Phishing is the term given to the fraudulent practice of sending emails purporting to be from reputable companies in order to induce individuals to reveal personal information, such as passwords and credit card numbers. But there are some telephone versions of this happening in our area as well as people cold calling.
An example below shows just one type of phishing email purporting to be from the BBC TV Licensing and received by one of our readers, we have removed their email address in order to print it here.
Others can be purporting to be from HMRC, BT, Paypal, Amazon, Banks etc. The list is extensive.
Things to check before responding to an email you are not expecting:
1. Check who sent it – if it has come from a bona fide company it will be that company’s address i.e: A N [email protected], if it doesn’t – hover your mouse over the line ‘From’ it will show if there is an extension to the address as shown above right where it shows <[email protected]> so this is the real sender and in this case it is false so beware!
2. It would also address you by name and probably your account number, so check if these don’t appear-it is a phishing email and delete it or send it to the company it is purporting to be from. Most UK companies have an address you can send phishing emails to. You can find these by entering the real company’s name into google and it will give the address.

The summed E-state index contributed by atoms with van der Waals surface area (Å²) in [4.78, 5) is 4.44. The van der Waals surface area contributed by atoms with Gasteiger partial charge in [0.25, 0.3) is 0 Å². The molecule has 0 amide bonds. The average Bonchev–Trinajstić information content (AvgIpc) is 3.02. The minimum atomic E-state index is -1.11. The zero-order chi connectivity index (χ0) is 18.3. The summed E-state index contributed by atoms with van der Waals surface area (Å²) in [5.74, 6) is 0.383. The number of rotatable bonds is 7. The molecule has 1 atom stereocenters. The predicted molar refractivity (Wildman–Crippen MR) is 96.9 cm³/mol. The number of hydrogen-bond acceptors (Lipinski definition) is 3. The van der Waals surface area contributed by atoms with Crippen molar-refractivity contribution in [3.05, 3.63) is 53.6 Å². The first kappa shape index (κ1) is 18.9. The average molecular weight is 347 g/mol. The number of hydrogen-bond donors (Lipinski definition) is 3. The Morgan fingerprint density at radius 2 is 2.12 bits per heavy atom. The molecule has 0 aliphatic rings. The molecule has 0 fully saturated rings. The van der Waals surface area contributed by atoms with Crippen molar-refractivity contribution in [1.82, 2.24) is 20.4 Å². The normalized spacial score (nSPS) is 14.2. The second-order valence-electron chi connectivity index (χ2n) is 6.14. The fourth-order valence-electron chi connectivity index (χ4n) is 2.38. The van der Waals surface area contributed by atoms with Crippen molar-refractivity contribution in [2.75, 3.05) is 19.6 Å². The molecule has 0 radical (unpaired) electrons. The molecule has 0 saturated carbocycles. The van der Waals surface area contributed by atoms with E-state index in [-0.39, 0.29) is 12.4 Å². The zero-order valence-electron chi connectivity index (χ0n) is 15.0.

3. It will probably contain spelling mistakes and badly written with poor English grammar.
In the example the fine reads 1000.00 without a £ sign in front. A bone fide company wouldn’t write it like that.
4. It isn’t precise in details. For example: threatening a call but not giving a date. A real company wouldn’t use threatening language and would give precise details.
So please be aware of the above to protect yourself or others who may be easily caught out. Finally with emails, never, ever, click on the link. If you think it maybe from your bank, Paypal or any other company with whom you have an account, use your normal way to log into that account and check within the actual site.
Phishing telephone calls: there have been a lot of these in the town over the past few weeks. They start by saying they have had a missed call from your number to a mobile! Then try to get into conversation with you and may ask to to check your line. Hang up and if you are a BT customer, ring BT and have Call Protect, a free service, added to your phone, then any unwanted calls can be blocked permanently by BT. They will go to a junk mail messaging service. Another one doing the rounds purports to be from BT broadband and that they are going to cut off your broadband if you don’t press a number given by an automated voice. Don’t press the number as it may take you to a premium rate number. Again use Call Protect and block the number permanently. If your telephone provider isn’t BT, check with them if they offer a similar service, or most phones have a bar number function but it is limited in number.
Door cold callers: If you are not expecting anyone don’t answer your door, or if you have a safety chain use it. If the caller is genuine – they all carry ID – ask for it and check with the company before giving access. A recent one in our area was people pretending to be from the Council, again ask for ID and check it. However, it is unlikely that anyone from either Charnwood or Leicestershire County Council would call on you without making an appointment.
As the days draw shorter, please take care and if in doubt refuse entry and ask them to call back at another time. Do not give your name or telephone number, if they are from a bone fide company or council they will already have that information. Then ring 101 and report it, the Police will log it.